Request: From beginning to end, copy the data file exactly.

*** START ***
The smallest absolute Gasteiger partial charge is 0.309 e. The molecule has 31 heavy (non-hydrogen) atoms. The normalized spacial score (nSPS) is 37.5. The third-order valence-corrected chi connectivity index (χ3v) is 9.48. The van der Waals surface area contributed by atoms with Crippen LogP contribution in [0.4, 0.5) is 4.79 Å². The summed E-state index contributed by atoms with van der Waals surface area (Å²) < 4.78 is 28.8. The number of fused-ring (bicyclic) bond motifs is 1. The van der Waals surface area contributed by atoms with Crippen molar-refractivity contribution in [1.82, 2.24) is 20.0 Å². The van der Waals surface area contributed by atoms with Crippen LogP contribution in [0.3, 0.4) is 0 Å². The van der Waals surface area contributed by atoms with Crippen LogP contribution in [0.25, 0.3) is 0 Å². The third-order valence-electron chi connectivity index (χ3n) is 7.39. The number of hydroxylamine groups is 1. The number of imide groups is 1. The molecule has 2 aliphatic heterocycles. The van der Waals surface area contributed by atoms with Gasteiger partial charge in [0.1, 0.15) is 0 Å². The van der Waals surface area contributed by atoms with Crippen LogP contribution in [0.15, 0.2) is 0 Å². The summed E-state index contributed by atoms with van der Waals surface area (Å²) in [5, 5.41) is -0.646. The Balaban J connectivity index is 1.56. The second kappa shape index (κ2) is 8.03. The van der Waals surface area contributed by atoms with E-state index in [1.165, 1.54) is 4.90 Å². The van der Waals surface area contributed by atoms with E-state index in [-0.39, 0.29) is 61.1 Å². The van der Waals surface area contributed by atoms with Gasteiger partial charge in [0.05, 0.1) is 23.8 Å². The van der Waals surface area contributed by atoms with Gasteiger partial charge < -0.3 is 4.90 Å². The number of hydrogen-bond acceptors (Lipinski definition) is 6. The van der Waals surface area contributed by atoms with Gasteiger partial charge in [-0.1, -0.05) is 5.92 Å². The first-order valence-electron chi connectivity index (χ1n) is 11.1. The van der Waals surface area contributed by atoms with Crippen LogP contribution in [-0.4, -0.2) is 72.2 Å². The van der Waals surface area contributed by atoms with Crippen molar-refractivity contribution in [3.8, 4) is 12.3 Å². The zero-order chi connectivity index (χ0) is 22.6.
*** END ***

The smallest absolute Gasteiger partial charge is 0.309 e. The molecule has 31 heavy (non-hydrogen) atoms. The normalized spacial score (nSPS) is 37.5. The third-order valence-corrected chi connectivity index (χ3v) is 9.48. The van der Waals surface area contributed by atoms with Crippen LogP contribution in [0.4, 0.5) is 4.79 Å². The summed E-state index contributed by atoms with van der Waals surface area (Å²) < 4.78 is 28.8. The number of fused-ring (bicyclic) bond motifs is 1. The van der Waals surface area contributed by atoms with Crippen molar-refractivity contribution in [1.82, 2.24) is 20.0 Å². The van der Waals surface area contributed by atoms with Crippen LogP contribution in [0.3, 0.4) is 0 Å². The van der Waals surface area contributed by atoms with Crippen LogP contribution in [0.25, 0.3) is 0 Å². The third-order valence-electron chi connectivity index (χ3n) is 7.39. The number of hydroxylamine groups is 1. The number of imide groups is 1. The molecule has 2 aliphatic heterocycles. The van der Waals surface area contributed by atoms with Gasteiger partial charge in [0.1, 0.15) is 0 Å². The van der Waals surface area contributed by atoms with Crippen LogP contribution in [0.15, 0.2) is 0 Å². The summed E-state index contributed by atoms with van der Waals surface area (Å²) in [5, 5.41) is -0.646. The Balaban J connectivity index is 1.56. The second kappa shape index (κ2) is 8.03. The van der Waals surface area contributed by atoms with E-state index in [1.165, 1.54) is 4.90 Å². The van der Waals surface area contributed by atoms with E-state index in [-0.39, 0.29) is 61.1 Å². The van der Waals surface area contributed by atoms with Gasteiger partial charge in [0.05, 0.1) is 23.8 Å². The van der Waals surface area contributed by atoms with Gasteiger partial charge < -0.3 is 4.90 Å². The number of hydrogen-bond acceptors (Lipinski definition) is 6. The van der Waals surface area contributed by atoms with Gasteiger partial charge in [-0.1, -0.05) is 5.92 Å². The first-order valence-electron chi connectivity index (χ1n) is 11.1. The van der Waals surface area contributed by atoms with Crippen LogP contribution in [-0.4, -0.2) is 72.2 Å². The van der Waals surface area contributed by atoms with Crippen molar-refractivity contribution in [3.8, 4) is 12.3 Å². The zero-order chi connectivity index (χ0) is 22.6.